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8 Free Fantasy eBooks Used By Disney For Their Animated Films

The Walt Disney Company has built an empire out of animated films and have had a string of hits since they released Snow White and the Seven Dwarfs in 1937. However, as many fans know, many of the animated classics that were published by Disney are based on stories that are in the public domain. Those who enjoy Disney films, but would like a glimpse of the original stories used as a basis for them should definitely check out the following free ebooks.

Aladdin and the Magic Lamp

by Anonymous

Long before Disney made an animated movie about the street rat who wished to become a prince, Aladdin was a Middle Eastern folk tale. The Disney version made a couple of changes to the original story, such as renaming or even combining a couple of major characters as well as introducing new ones. Fans who want to know more about the story that inspired the animated classic should read this standalone book, Aladdin and the Magic Lamp or the compilation, The Arabian Nights: Their Best-Known Tales, which is also available for free.

Alice’s Adventures in Wonderland

by Lewis Carroll

Walt Disney Animation Studios released their film version of Alice In Wonderland back in 1951, but the original fantasy novel was penned by Charles Lutwidge Dodgson using the pseudonym Lewis Carroll. Of course, Disney were not the only or even the first ones to turn the book into a movie, but their version still remains one of the most famous. The book, which follows the adventures of a girl named Alice after she tumbles through a rabbit hole and ends up in a fantasy world, has since gone on to play an enormous influence on pop culture.

Beauty and the Beast

by Anonymous

Although the original tale of Beauty and the Beast was written by Gabrielle-Suzanna Barbot de Villeneuve, the story has since been shortened and rewritten numerous times. While Villeneuve’s version was published in 1740, it is believed by researchers that the origins of the tale are actually much older and could stretch back as far as 4,000 years. Disney released their animated film in 1991, but anyone interested in the older tales of how love conquers all can read this short story or check it out in the Blue Fairy Book, which was complied by Andrew Lang and published in 1905.

Cinderella

by Anonymous

Cinderella is another example of a folk tale that has been around for many, many years before Disney turned it into an animated classic in 1950. The story doesn’t just have ancient roots, but also many international versions, with variations cropping up in countries as far flung as China, Finland, Korea and The Middle East. This free ebook version is a great way to get reacquainted with the story and the version published by Charles Perrault, which is arguably one of the most popular, can also be read for free in The Fairy Tales of Charles Perrault.

Peter Pan (Peter and Wendy)

by James M. Barrie

Walt Disney released Peter Pan, the animated film, in 1953. It features the titular Peter Pan, as well as his nemesis Captain Hook and fairy friend, Tinker Bell. The story was based on the characters created by J. M. Barrie, who was a Scottish novelist as well as a playwright. The origins of Peter Pan can be traced to a 1902 novel he wrote titled The Little White Bird. However, it is the 1904 stage play, Peter Pan, or The Boy Who Wouldn’t Grow Up, and subsequent expanded novel, Peter and Wendy, which tells the story everyone is familiar with.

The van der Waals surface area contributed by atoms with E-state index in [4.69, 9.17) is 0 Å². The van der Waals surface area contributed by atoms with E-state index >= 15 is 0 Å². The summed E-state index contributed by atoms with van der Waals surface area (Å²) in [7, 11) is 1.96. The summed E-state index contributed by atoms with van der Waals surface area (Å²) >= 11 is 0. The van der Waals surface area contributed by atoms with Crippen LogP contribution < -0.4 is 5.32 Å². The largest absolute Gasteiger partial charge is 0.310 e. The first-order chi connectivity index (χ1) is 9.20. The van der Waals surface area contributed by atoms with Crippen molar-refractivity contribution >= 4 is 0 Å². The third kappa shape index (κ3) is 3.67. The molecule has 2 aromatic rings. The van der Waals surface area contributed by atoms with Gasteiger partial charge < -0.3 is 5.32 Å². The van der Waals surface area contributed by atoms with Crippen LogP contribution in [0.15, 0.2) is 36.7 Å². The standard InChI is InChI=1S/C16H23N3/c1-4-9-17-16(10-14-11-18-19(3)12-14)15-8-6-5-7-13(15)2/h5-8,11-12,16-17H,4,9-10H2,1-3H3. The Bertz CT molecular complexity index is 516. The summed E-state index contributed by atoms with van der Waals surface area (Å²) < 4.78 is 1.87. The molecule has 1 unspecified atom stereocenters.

Adventures of Pinocchio

by Carlo Collodi

The tale of Pinocchio the marionette with dreams of becoming a real boy has become a children’s classic, but the original story was penned by Italian author Carlo Collodi. It started out as a serial between 1881 and 1882 before being compiled into a book in 1883. The popularity of Pinocchio has resulted in it being translated to almost 300 languages and it still remains one of the most widely read books in the world. Disney turned the story into an animated musical fantasy in 1940, their second after the release of Snow White and the Seven Dwarfs three years earlier.

The Hunchback of Notre Dame

by Victor Hugo

Victor Hugo wrote his tale about the misshapen bell-ringer who falls in love with a beautiful gypsy girl back in 1831. Film adaptations of the movie were made as early as 1911 and there were already six previous films, including an animated one made in Australia, before Disney released their animated musical drama in 1996. What makes the original story so unique compared to the film versions is the great lengths to which the author went to describe the gothic architecture of Paris. This is something that Hugo felt was being neglected, damaged and even outright destroyed as Paris became a more modern city.

The Jungle Book

by Rudyard Kipling

English author Rudyard Kipling wrote his 1894 book, The Jungle Book, as a collection of stories based around a young boy who is raised by wolves and can communicate with animals. The purpose of the book was to teach moral lessons and some believe that Kipling actually wrote the stories for his young daughter who sadly died at age 6 from pneumonia. Disney made use of the stories and characters for their 1967 animated musical adventure, The Jungle Book, which was also the last film produced by Walt Disney before his death. The film features a lighter tone than the book and was followed by a string of sequels and spin-offs.

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